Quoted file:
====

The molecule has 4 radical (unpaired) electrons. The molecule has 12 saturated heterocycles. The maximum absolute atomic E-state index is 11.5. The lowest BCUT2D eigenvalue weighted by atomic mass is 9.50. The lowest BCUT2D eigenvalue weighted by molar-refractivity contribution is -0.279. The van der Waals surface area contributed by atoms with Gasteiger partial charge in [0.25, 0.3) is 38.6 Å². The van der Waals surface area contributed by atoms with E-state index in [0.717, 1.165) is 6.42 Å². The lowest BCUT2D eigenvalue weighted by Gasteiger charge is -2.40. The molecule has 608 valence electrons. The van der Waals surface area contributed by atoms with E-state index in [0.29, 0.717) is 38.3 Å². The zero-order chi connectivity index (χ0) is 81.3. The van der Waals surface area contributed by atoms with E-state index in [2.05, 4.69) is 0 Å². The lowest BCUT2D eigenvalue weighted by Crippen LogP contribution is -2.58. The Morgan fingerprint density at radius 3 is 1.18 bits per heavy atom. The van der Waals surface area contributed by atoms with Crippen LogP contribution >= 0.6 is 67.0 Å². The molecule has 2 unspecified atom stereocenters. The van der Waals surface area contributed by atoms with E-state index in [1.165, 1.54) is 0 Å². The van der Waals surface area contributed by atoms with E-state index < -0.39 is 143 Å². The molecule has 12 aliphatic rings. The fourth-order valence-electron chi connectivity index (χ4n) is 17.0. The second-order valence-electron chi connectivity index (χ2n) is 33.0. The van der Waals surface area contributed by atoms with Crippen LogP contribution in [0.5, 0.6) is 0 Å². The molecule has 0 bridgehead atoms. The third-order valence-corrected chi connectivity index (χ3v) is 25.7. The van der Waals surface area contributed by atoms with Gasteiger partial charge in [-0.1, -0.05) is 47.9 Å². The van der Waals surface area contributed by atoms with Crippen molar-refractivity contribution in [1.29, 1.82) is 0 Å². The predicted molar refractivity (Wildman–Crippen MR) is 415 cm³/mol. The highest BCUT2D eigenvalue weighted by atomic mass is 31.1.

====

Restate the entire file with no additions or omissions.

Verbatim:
The molecule has 4 radical (unpaired) electrons. The molecule has 12 saturated heterocycles. The maximum absolute atomic E-state index is 11.5. The lowest BCUT2D eigenvalue weighted by atomic mass is 9.50. The lowest BCUT2D eigenvalue weighted by molar-refractivity contribution is -0.279. The van der Waals surface area contributed by atoms with Gasteiger partial charge in [0.25, 0.3) is 38.6 Å². The van der Waals surface area contributed by atoms with E-state index in [0.717, 1.165) is 6.42 Å². The lowest BCUT2D eigenvalue weighted by Gasteiger charge is -2.40. The molecule has 608 valence electrons. The van der Waals surface area contributed by atoms with E-state index in [0.29, 0.717) is 38.3 Å². The zero-order chi connectivity index (χ0) is 81.3. The van der Waals surface area contributed by atoms with E-state index in [2.05, 4.69) is 0 Å². The lowest BCUT2D eigenvalue weighted by Crippen LogP contribution is -2.58. The Morgan fingerprint density at radius 3 is 1.18 bits per heavy atom. The van der Waals surface area contributed by atoms with Crippen LogP contribution >= 0.6 is 67.0 Å². The molecule has 2 unspecified atom stereocenters. The van der Waals surface area contributed by atoms with E-state index in [1.165, 1.54) is 0 Å². The van der Waals surface area contributed by atoms with E-state index < -0.39 is 143 Å². The molecule has 12 aliphatic rings. The fourth-order valence-electron chi connectivity index (χ4n) is 17.0. The second-order valence-electron chi connectivity index (χ2n) is 33.0. The van der Waals surface area contributed by atoms with Crippen LogP contribution in [0.5, 0.6) is 0 Å². The molecule has 0 bridgehead atoms. The third-order valence-corrected chi connectivity index (χ3v) is 25.7. The van der Waals surface area contributed by atoms with Gasteiger partial charge in [-0.1, -0.05) is 47.9 Å². The van der Waals surface area contributed by atoms with Crippen molar-refractivity contribution in [1.29, 1.82) is 0 Å². The predicted molar refractivity (Wildman–Crippen MR) is 415 cm³/mol. The highest BCUT2D eigenvalue weighted by atomic mass is 31.1.